Written by Victoria Clark

Twenty-eight vintages on since Jenny Wheeler and her partner Andrew Greenhough established Greenhough Wines, Jenny still marvels at the influence the weather – Mother-Nature - has on the wines we eventually pour and savour.

“Other types of produce are not influenced the way wine is,” she says. “A gala apple still tastes the same to me, year in, year out, regardless of what the weather was like over the season it was growing.  We try to keep our wines consistent, but they’re definitely a reflection of the season’s weather.”

When she describes the fledgling days of producing wine at Greenhough Vineyards in Hope, just south of Richmond, it is evident how much the wine industry has evolved in the Nelson region. Gone are the days when, having settled in Nelson from Auckland, Jenny and Andrew would quite regularly get together with other Nelson wine-making couples for tastings.”

“There were only about half-a-dozen vineyards around us and most of us were learning and experimenting, and it was easier to have those less-formal get-togethers,” Jenny remembers. “There were around 160 wineries in New Zealand in those days. Now there are more than700.”

But, one of the best things about wine-making that has not changed, says Jenny, is seeing the wine-making process through from beginning to end – from growing the grapes to making the wine and having people around the world enjoying it.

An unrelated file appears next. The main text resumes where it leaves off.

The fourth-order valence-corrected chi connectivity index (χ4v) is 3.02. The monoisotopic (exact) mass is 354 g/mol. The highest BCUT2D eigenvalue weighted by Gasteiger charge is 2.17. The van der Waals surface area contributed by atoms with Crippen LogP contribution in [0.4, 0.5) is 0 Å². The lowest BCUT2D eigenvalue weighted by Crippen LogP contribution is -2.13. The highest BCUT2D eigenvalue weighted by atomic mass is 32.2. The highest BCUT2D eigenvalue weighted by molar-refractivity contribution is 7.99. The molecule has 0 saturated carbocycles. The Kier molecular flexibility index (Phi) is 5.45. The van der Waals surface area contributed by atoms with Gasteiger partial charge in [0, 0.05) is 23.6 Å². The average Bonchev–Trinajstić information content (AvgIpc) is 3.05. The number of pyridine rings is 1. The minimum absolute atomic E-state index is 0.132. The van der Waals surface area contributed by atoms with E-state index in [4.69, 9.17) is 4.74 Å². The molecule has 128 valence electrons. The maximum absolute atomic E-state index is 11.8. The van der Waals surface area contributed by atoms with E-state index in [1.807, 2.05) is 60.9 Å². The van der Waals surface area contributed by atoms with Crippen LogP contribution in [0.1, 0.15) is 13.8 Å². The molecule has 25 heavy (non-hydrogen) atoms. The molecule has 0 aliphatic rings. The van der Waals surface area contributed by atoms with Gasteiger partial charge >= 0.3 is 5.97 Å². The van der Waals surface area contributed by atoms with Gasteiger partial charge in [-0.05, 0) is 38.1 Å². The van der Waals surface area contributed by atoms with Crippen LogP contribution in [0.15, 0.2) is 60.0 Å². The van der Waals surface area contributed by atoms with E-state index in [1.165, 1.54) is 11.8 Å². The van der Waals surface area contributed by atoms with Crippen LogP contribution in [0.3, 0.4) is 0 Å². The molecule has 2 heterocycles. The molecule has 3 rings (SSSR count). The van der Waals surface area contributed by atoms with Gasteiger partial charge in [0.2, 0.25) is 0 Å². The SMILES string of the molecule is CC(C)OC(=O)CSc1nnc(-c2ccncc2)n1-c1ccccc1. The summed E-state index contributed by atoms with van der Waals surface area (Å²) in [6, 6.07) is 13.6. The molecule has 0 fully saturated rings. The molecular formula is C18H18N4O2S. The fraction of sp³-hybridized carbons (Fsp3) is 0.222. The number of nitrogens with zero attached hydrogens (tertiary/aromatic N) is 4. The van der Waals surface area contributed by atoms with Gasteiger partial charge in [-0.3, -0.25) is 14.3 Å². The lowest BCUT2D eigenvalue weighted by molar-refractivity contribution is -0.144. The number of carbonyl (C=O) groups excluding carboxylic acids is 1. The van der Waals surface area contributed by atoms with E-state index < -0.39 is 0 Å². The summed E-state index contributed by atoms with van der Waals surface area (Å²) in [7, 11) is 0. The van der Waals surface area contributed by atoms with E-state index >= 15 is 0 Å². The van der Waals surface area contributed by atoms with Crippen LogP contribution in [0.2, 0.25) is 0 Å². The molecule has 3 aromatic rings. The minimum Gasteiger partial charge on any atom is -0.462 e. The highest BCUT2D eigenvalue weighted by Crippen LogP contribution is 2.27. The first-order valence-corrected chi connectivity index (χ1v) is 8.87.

“Good wine and great food go hand-in-hand, and it is always nice to be able to share a bottle that one has had a hand in making. It never gets boring, as there are constant new challenges.

Jenny believes running a relatively small-scale winery such as Greenhough Vineyards means she needs to be practical, adaptable and a jack of all trades.

“My work involves diverse activities, from working on the accounts and record-keeping, to running the cellar door and marketing the wines, plus occasional vineyard work - especially at harvest time.

“I’d much rather be outside on a beautiful day, pruning the vines or picking grapes, than having to be working indoors,” she laughs.

“My most favourite time is the harvest. It’s the culmination of a year’s work, so it’s truly rewarding and that feeling never gets old.”